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Trade is an Intricate Business

There used to be a thing called ‘Sumptuary Laws’. These regulated what people could import particularly aimed at limiting the consumption of luxury items. Aristocrats did not want anyone else dressing like them. But they had another purpose.

In the 1660’s, the woollen industry in England promoted these laws to prohibit the wearing of light cloth. Wool was threatened by cheap and finer materials from the East, particularly silk from China and calico from India.

The woollen industry lobbied the English Parliament to outlaw the burial of anyone in anything other than woollen shrouds - the last industry to let you down.

Eventually, they were successful and cloth from Asia was heavily restricted by an Act of Parliament in 1701.

The law decreed: “All wrought silks, Bengals and stuffs, mixed with silk or herba, of the manufacture of Persia, China or East-India, all Calicoes painted, dyed, printed, or stained there, which are or shall be imported into this kingdom, shall not be worn.”

The woollen industry next fixed its sights on cotton and linen. Linen was manufactured mostly in Ulster. In this they did not succeed and the Linen industry was able to thrive throughout the Industrial Revolution.

Now the same protective instincts are abroad again as Joe Biden announces his ‘Buy American’ campaign and demands across the EU for reshoring and trade barriers increase. Reshoring means bringing manufacturing back from places like China and India.

Some of the larger Member States want to see an EU Industrial Policy, seen by many as a way to protect EU industry from outside competition. The ambition is to create an EU Amazon or an EU Facebook to compete with the US companies that dominate the digital space.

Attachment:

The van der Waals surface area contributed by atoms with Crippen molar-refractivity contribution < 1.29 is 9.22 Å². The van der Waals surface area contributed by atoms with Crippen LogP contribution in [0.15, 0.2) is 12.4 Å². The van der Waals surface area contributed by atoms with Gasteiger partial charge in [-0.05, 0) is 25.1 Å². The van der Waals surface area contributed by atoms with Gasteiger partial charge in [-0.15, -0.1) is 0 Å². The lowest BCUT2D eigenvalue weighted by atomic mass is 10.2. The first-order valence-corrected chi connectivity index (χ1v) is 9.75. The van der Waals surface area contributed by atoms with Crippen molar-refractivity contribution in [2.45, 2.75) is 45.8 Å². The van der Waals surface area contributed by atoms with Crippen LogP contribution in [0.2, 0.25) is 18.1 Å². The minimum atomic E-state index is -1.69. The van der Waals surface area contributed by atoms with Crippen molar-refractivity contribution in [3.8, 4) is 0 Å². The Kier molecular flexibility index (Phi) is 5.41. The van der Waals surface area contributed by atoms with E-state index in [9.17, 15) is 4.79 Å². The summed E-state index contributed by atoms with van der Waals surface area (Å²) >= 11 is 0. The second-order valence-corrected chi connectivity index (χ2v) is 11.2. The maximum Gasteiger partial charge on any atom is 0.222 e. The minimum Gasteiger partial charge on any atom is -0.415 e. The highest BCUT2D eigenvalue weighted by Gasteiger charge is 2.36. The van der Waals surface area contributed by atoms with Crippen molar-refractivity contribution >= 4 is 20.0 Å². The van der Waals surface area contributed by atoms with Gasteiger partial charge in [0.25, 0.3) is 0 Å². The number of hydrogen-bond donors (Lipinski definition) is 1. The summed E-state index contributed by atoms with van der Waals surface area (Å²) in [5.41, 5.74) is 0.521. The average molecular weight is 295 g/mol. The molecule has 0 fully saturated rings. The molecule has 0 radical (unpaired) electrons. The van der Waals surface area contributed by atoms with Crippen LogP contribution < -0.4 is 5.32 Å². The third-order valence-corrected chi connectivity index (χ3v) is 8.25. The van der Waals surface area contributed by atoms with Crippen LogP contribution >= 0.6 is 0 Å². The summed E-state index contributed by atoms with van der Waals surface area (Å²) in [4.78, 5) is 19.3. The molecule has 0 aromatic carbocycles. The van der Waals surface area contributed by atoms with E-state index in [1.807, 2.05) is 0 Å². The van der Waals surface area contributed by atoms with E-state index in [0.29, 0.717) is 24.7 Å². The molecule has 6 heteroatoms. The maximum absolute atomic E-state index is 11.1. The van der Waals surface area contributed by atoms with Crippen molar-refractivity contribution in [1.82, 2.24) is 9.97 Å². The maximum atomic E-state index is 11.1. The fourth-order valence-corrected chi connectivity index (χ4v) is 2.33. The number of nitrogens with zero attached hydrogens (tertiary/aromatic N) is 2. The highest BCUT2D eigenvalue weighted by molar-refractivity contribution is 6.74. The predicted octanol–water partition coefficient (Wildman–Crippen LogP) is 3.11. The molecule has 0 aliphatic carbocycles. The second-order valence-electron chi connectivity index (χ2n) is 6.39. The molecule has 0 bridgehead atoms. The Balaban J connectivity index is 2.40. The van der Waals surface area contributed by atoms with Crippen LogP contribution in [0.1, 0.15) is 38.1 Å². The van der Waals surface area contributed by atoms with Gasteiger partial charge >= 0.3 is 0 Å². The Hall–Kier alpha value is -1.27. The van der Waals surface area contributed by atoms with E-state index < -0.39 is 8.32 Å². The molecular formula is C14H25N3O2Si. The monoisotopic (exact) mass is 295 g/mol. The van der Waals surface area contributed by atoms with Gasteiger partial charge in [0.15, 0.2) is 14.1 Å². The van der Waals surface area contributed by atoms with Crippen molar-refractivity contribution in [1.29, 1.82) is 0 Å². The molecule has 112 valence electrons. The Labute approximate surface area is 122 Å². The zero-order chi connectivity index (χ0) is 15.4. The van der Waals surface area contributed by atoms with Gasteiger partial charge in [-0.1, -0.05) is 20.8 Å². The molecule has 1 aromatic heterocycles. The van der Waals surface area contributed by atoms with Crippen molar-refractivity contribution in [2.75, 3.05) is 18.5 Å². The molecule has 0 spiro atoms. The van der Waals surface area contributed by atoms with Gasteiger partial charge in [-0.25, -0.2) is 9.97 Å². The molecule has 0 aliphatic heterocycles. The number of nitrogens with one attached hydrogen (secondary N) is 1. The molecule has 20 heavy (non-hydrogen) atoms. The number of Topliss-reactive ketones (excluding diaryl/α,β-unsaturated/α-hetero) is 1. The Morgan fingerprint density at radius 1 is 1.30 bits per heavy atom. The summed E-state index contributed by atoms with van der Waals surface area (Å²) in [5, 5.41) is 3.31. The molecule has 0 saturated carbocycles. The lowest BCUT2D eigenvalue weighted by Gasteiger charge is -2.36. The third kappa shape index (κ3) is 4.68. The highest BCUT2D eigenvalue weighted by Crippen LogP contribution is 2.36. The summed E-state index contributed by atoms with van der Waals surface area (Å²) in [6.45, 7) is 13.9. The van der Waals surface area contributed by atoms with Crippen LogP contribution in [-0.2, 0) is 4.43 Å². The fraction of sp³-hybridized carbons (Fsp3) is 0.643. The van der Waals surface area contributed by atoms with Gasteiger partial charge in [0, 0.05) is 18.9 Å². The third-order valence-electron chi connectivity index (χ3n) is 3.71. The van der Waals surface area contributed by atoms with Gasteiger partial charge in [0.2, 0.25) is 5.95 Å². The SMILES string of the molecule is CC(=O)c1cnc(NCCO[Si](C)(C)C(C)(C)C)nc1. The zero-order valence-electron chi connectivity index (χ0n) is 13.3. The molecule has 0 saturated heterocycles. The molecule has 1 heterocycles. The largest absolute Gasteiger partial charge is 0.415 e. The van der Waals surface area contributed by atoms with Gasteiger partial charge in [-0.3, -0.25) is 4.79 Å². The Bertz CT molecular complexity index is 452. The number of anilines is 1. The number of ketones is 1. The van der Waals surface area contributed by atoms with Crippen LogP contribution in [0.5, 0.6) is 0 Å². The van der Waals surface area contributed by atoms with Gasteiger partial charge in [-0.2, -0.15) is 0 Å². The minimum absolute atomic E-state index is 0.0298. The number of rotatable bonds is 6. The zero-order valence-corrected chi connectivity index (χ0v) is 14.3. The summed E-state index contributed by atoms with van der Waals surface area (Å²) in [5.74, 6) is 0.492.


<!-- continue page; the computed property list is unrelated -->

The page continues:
The rise of China is also a cause for concern. Chinese electricity, property and technology companies are buying up assets on the cheap in the EU during the pandemic.

The problem therefore for the EU is to get the balance right between on the one hand the obvious benefits of open trade and on the other preventing the undermining of EU companies as a result of other countries not playing by the rules. There is also a balance to be struck between economic growth and protecting our values.

The EU came up with a slogan to try to capture this balance - open strategic autonomy.

If this sounds like a contradiction, it is. Openness means globalisation and the World Trade Organisation making the rules while autonomy means making the rules in the EU.

Last year, Norwegian Air sold a stake to a Chinese company controlled by the Government. In the EU, this kind of state aid is forbidden (with certain exceptions). Otherwise, there is no ‘Level Playing Field’ for EU companies bidding for these assets.

EU companies already controlled by China include Pirelli, the tyre maker, Volvo and the Greek port of Piraeus.

It is not about scapegoating Chinese investment, which is very welcome in the vast majority of cases. It is about being smart about trade.

The globalised trading system is also criticised because it damages the environment (deforestation and long supply chains) or because it is designed to benefit big corporations (investment courts and uneven distribution of the benefits of trade).

However, trade has lifted millions out of poverty.

When the EU published its Trade Policy Review last month, Africa was mentioned 29 times. A new Africa Continental Free Trade Area (AfCFTA), an African Single Market, started trading in January and is signed by all African countries except Eritrea. It could boost trade by 50% by next year.

Ireland is one of the greatest beneficiaries of open trade in the world. While we are 124th in global population ranking, we are 30th in global trade ranking. In other words, we punch well above our weight.

The EU has provided us with an alternative to UK imports and exports since joining in the 1970s.

On balance, we should pursue open trade where we can and protect our interests where we must.

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